Seattle Home Inspector's Blog


Time will tell


Given that the exterior cladding (or siding as it is commonly referred to) has the primary purpose of keeping water out of the house wall system, why would anyone construct this gladding so as to promote water collection?

Water collection system

If you look carefully at all the little shelves created in this brickwork, the holes in the brick are going to collect water---no doubt about it. 

Uncapped holes in bricks

Of course most brick veneer is designed in such a way as to deal  with small amounts of water that finds its way into the supposed air space behind the brick, but why would you deliberately temp fate?

As long as there are the proper weep holes at the bottom, the proper air space and proper house wrap this poor installation may be relatively forgiving. 

Time will tell.

Charles Buell, Real Estate Inspections in Seattle

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Comment balloon 14 commentsCharles Buell • December 29 2012 08:25AM


Some very good information. Have a very prosperous year in 2013.

Posted by Edward & Celia Maddox, EXPERIENCE & INTEGRITY - WE TAKE THE HIGH ROAD (The Celtic Connection Realty) about 6 years ago

Charles, thank you for the inspector education blog.

Posted by Pat & Steve Pribisko (Keller Williams Greater Cleveland West) about 6 years ago

Hi Charles,

I have no words except "what a crappy brick job", looks like they had Uncle Bob there to do the brick after a few beers. :-)

Have a great weekend and a nice New Years day Celebration.

Best, Clint McKie

Posted by Clint Mckie, Desert Sun Home, Comm. Inspection 1-575-706-5586 (Desert Sun Home, commercial Inspections) about 6 years ago

And duct tape fitted in there wouldn't even be noticeable from the ground!  That bricklayer certainly wasn't thinking.

Posted by Jay Markanich, Home Inspector - servicing all Northern Virginia (Jay Markanich Real Estate Inspections, LLC) about 6 years ago

Charles - something tells me that if this part was so poorly constructed all the rest is probably in the same condition.   Like you said only time will tell.

Posted by Jim Patton, Realtor - Stanislaus & Merced county Realtor. (Century 21 M&M - 209-404-0816) about 6 years ago

Charles -- aren't the weep holes supposed to be on the bottom, not the top?  If this is new construction, I would be having the bricklayer back out to fix that before considering closing on this home.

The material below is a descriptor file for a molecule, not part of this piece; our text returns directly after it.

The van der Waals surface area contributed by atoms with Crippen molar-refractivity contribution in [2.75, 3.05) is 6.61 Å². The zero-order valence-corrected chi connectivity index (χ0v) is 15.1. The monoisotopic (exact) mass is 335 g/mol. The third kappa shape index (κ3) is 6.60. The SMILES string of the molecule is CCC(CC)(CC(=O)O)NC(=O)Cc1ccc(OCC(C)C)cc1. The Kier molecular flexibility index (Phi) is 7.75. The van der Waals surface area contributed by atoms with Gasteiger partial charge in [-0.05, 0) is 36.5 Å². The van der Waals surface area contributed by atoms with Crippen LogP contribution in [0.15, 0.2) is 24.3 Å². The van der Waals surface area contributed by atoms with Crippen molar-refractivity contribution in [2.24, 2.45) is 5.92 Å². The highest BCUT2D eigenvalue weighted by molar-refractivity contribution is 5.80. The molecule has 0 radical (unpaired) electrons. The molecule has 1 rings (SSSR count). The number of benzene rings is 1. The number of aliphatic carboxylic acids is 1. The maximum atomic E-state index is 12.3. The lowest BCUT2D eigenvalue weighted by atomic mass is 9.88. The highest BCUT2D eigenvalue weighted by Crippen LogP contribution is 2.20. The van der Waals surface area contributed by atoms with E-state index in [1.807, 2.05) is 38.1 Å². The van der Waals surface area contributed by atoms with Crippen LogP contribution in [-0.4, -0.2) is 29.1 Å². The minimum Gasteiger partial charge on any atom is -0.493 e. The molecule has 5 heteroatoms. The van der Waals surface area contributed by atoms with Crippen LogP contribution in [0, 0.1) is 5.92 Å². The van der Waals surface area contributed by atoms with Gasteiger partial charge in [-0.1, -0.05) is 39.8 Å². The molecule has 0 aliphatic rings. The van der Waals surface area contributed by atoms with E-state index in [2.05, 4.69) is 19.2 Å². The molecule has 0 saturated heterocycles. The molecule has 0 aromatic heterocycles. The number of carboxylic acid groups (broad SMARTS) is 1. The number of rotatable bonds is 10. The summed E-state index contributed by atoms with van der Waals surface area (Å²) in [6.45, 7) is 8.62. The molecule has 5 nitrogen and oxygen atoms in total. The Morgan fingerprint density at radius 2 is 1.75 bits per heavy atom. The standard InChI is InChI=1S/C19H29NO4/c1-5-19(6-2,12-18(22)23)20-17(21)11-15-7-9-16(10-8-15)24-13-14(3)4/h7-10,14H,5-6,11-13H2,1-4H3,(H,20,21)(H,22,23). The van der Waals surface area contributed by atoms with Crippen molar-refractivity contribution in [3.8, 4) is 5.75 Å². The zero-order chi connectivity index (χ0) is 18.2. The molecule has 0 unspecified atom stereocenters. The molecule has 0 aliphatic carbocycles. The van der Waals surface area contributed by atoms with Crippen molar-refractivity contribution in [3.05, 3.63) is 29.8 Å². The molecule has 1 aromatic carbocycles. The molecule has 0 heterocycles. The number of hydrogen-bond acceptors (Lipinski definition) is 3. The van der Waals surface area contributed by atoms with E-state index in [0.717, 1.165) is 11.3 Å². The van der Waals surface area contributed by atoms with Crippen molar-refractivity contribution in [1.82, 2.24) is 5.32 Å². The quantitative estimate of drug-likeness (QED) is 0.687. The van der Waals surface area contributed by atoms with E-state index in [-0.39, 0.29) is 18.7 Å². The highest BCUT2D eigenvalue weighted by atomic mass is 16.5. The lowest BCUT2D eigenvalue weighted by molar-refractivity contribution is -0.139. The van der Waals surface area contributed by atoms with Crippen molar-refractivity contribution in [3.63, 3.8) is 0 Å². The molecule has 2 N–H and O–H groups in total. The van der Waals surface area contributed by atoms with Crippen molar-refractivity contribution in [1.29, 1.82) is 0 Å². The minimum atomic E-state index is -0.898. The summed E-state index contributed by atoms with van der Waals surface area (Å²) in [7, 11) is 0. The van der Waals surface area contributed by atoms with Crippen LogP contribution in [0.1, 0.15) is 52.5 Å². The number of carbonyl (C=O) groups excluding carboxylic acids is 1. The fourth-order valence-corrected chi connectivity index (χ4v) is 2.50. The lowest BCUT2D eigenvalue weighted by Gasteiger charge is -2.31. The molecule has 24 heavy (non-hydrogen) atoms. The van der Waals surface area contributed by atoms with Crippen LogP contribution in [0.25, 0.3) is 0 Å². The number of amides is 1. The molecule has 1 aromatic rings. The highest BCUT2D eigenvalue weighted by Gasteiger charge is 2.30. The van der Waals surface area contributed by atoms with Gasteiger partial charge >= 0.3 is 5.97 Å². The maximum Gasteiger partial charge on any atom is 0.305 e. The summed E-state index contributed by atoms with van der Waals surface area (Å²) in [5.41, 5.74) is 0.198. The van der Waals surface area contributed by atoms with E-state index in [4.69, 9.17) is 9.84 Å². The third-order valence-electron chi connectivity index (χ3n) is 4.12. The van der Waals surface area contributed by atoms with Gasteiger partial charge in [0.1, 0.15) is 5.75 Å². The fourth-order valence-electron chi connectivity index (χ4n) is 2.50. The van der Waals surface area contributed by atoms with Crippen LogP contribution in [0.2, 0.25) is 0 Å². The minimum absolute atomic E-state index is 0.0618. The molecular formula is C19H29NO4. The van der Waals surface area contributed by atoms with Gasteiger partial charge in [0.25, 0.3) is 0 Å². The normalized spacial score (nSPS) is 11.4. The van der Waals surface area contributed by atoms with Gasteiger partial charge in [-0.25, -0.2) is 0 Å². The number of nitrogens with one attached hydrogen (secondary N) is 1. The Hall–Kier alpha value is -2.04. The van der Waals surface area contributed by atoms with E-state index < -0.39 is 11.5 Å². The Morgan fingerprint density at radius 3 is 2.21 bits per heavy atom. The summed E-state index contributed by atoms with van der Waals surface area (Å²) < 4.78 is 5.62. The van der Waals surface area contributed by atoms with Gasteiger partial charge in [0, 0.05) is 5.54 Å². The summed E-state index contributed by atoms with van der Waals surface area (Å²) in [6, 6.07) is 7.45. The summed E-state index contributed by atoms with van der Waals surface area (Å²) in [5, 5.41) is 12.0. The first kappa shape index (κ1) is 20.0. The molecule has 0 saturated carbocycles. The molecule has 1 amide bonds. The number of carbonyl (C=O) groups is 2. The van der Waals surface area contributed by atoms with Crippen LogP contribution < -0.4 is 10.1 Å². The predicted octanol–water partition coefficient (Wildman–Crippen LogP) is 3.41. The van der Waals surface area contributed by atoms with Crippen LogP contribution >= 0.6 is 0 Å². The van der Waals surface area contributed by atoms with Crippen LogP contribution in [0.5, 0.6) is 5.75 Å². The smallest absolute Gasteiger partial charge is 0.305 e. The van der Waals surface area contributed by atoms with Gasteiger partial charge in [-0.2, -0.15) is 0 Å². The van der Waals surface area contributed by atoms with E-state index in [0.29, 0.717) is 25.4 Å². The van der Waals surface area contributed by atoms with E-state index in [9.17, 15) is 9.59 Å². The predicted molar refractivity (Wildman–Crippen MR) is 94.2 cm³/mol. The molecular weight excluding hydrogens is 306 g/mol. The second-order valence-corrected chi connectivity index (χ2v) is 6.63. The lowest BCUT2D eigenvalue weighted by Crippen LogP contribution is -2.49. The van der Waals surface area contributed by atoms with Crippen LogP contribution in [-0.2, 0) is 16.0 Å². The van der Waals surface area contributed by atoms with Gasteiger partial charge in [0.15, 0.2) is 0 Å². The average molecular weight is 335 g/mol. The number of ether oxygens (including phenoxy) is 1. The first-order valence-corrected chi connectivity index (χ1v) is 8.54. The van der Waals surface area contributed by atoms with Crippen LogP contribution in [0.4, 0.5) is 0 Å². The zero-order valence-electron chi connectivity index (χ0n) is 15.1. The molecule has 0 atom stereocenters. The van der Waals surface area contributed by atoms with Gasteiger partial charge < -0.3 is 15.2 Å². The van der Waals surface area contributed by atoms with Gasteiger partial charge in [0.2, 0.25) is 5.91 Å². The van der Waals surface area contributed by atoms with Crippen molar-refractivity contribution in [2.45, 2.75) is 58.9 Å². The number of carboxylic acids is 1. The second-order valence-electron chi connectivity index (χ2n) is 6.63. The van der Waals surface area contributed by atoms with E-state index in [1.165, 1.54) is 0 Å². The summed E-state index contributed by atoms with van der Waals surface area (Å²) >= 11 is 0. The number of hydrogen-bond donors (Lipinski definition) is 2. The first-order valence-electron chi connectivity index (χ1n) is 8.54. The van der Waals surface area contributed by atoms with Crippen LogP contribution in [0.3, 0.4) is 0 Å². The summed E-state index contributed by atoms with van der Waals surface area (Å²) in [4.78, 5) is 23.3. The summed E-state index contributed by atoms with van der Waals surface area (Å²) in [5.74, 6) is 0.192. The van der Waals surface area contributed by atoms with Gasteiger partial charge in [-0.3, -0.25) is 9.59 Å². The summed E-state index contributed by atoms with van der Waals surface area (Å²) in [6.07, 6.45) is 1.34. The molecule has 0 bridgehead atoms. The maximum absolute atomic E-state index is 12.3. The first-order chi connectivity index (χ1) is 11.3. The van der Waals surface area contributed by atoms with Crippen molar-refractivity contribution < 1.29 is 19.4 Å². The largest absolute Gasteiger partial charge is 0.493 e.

Posted by Steven Cook (No Longer Processing Mortgages.) about 6 years ago

Edward and Celia,  thanks---and may you have a great new year as well

Pat & Steve, you are welcome---keep coming back!

Clint it does seem a tad bit sloppy :)

Jay, definitely is missing the duct tape

Jim, if you look back through my blog posts---this is the same house that had all the water infiltration issues behind thus brick veneer

Steven---20 years old---so the problems are just starting to rear their ugly little heads

Posted by Charles Buell, Seattle Home Inspector (Charles Buell Inspections Inc.) about 6 years ago


I find that many of the problems with brick may show up visually prior to seeing more serious problems that might develop. 


Posted by Steven L. Smith, Bellingham WA Home Inspector (King of the House Home Inspection, Inc.) about 6 years ago

Steve, if only we could get into that space behind them :)

Posted by Charles Buell, Seattle Home Inspector (Charles Buell Inspections Inc.) about 6 years ago

I was thinking the same thing as Steve - aren't weep holes supposed to be at the bottom.  Were these holes all above eye level, where the mason didn't think anyone would see?  Geez!

Happy New Year!

Posted by Melissa Brown, Realtor - South Charlotte NC Homes for Sale (Helen Adams Realty) about 6 years ago

Sloppy job with the brick. Why use brick with holes when leaving it partially exposed. Odd.

Posted by James Quarello, Connecticut Home Inspector (JRV Home Inspection Services, LLC) about 6 years ago

What were they thinking?  Sure, that's a 'reservior cladding', but lets plug the holes!

Posted by Reuben Saltzman, Delivering the Unbiased Truth. (Structure Tech Home Inspections) about 6 years ago

Thats fine as long as there is just as many holes above where it indents, NOT.

That's a lawsuit waiting to happen. Here that would result in ice destruction of the brick, no time needed to tell, it will. That just has to be rebuilt. Plugging and trying to seal all those holes won't work. Who could guarantee such a repair? Flashing won't work either.

You could clad over it, if you didn't mind the clash with the herring bone pattern beside it.

Posted by Robert Butler, Montreal Home Inspector | Aspect Inspection (Aspect Inspection) about 6 years ago

Melissa, they didn't show on the bottom---I am pretty sure they used solid bricks there

Jim, too odd indeedy

Reuben, they certainly need sealing somehow

Robert, how about an 8' overhanging roof? :)

Posted by Charles Buell, Seattle Home Inspector (Charles Buell Inspections Inc.) about 6 years ago